Now that the fog is back in San Francisco and the temperature in most of the Bay Area is back down to the 80s, I thought I’d post some more of my slides from the 1980s.
I know, “Always looking for some kind of lead in, aren’t you, Tim?”
1983: We’ll start at Steuart and Market Streets looking west before all the street vendors came. Behind and above me would have been the Embarcadero Freeway.
1983: The Embarcadero near Harrison Street. That’s the old Hills Brothers Coffee Factory on the right. Pier 24 on the left has been demolished.
Let’s take a closer look at where Pier 24 was. What a perfect location this would have been when the pier was still there for a San Francisco film noir scene; Classy Gene Tierney drives out of Pier 24 in a 1947 Buick. She’s being followed by Dana Andrews who doesn’t know that he’s being followed by John Garfield who himself is being closely watched by Peter Lorre. Meanwhile, Lana Turner has hired Robert Mitchum to follow all four of them! Ah, it would have been a great movie.
1983: The Embarcadero south of the Ferry Building. The old YMCA Building with the pointed roof, the Embarcadero Freeway, and the Ferry Building are in the center. The YMCA Building and the Ferry Building can still be seen from here today. Look close at the billboard on the left in the older picture. Like Cola was as a caffeine free cola marketed by 7Up in 1982. The cola didn’t catch on and it eventually flopped. After that, the word Like hired itself out to Facebook and made a fortune.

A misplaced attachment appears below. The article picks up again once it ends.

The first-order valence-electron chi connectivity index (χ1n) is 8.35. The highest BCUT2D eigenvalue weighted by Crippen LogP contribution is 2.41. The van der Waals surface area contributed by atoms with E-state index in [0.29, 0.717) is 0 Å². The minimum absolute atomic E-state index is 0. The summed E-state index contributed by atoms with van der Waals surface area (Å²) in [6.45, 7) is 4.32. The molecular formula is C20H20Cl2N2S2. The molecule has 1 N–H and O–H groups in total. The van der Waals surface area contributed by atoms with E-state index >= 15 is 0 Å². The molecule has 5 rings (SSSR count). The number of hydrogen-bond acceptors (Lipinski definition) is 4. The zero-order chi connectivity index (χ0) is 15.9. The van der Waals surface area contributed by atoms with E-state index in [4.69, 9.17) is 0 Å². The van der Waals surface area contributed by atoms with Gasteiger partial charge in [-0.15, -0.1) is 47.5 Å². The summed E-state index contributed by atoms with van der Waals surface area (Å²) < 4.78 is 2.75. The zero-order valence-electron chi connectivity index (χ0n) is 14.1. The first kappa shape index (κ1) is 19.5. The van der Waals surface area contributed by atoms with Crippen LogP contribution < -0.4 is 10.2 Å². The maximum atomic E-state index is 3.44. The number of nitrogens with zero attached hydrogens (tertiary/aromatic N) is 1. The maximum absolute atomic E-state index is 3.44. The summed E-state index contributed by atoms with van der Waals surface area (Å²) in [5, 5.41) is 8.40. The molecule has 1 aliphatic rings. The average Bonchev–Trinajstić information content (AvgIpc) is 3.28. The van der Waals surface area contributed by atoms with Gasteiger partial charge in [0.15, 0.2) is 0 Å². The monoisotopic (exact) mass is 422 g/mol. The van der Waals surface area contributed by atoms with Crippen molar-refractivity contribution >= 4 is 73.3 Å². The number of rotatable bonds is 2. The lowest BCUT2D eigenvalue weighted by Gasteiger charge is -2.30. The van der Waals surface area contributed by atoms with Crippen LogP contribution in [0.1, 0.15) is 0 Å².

1983: Stockton Street from above the Stockton Tunnel looking north. On the opposite side, looking south from the roof of this tunnel, was where Sam Spade in the book The Maltese Falcon “looked down into Stockton Street. An automobile popped out of the tunnel beneath him with a roaring swish, as if it had been blown out, and ran away.” I wonder if Sam Spade ever looked down on Stockton Street from this side.
1983: Powell Street just up from Sutter Street: In 1982 all cable cars in the entire system were shut down for repairs until 1984. It’s hard to imagine San Francisco without cable cars, and it seemed at the time to last almost as long as it took the San Francisco Giants to win a World Series!